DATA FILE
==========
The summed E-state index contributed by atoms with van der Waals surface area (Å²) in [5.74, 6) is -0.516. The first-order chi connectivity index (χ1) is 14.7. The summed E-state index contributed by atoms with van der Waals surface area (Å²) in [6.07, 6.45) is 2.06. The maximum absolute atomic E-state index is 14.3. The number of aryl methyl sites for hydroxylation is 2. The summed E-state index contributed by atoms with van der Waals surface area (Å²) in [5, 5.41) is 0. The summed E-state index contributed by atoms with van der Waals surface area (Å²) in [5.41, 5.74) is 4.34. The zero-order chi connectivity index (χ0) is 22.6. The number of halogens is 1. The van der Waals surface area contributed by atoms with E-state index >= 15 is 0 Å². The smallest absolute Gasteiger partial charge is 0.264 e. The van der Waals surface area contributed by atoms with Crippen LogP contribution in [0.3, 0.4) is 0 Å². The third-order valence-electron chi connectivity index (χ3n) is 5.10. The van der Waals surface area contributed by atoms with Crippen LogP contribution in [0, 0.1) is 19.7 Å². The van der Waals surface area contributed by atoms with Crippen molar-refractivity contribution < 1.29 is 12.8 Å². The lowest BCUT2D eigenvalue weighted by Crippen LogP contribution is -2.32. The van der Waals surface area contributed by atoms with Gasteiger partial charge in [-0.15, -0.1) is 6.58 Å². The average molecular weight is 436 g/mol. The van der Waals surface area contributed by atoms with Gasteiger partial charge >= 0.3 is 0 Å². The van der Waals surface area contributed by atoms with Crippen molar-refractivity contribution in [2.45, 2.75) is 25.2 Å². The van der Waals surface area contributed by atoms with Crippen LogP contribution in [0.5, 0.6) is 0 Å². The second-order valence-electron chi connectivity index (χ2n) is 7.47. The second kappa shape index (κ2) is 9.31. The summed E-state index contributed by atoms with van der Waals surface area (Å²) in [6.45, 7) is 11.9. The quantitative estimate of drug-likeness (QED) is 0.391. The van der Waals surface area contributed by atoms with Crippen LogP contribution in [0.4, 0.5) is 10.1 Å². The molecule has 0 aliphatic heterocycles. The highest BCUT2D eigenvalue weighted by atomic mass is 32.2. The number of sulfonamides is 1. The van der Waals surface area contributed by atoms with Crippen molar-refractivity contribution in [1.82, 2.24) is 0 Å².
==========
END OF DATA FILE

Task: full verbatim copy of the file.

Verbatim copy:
The summed E-state index contributed by atoms with van der Waals surface area (Å²) in [5.74, 6) is -0.516. The first-order chi connectivity index (χ1) is 14.7. The summed E-state index contributed by atoms with van der Waals surface area (Å²) in [6.07, 6.45) is 2.06. The maximum absolute atomic E-state index is 14.3. The number of aryl methyl sites for hydroxylation is 2. The summed E-state index contributed by atoms with van der Waals surface area (Å²) in [5, 5.41) is 0. The summed E-state index contributed by atoms with van der Waals surface area (Å²) in [5.41, 5.74) is 4.34. The zero-order chi connectivity index (χ0) is 22.6. The number of halogens is 1. The van der Waals surface area contributed by atoms with E-state index >= 15 is 0 Å². The smallest absolute Gasteiger partial charge is 0.264 e. The van der Waals surface area contributed by atoms with Crippen LogP contribution in [0.3, 0.4) is 0 Å². The third-order valence-electron chi connectivity index (χ3n) is 5.10. The van der Waals surface area contributed by atoms with Crippen LogP contribution in [0, 0.1) is 19.7 Å². The van der Waals surface area contributed by atoms with Crippen molar-refractivity contribution < 1.29 is 12.8 Å². The lowest BCUT2D eigenvalue weighted by Crippen LogP contribution is -2.32. The van der Waals surface area contributed by atoms with Gasteiger partial charge in [-0.15, -0.1) is 6.58 Å². The average molecular weight is 436 g/mol. The van der Waals surface area contributed by atoms with Gasteiger partial charge >= 0.3 is 0 Å². The van der Waals surface area contributed by atoms with Crippen molar-refractivity contribution in [2.45, 2.75) is 25.2 Å². The van der Waals surface area contributed by atoms with Crippen LogP contribution in [0.5, 0.6) is 0 Å². The second-order valence-electron chi connectivity index (χ2n) is 7.47. The second kappa shape index (κ2) is 9.31. The summed E-state index contributed by atoms with van der Waals surface area (Å²) in [6.45, 7) is 11.9. The quantitative estimate of drug-likeness (QED) is 0.391. The van der Waals surface area contributed by atoms with Crippen LogP contribution in [0.4, 0.5) is 10.1 Å². The molecule has 0 aliphatic heterocycles. The highest BCUT2D eigenvalue weighted by atomic mass is 32.2. The number of sulfonamides is 1. The van der Waals surface area contributed by atoms with Crippen molar-refractivity contribution in [1.82, 2.24) is 0 Å².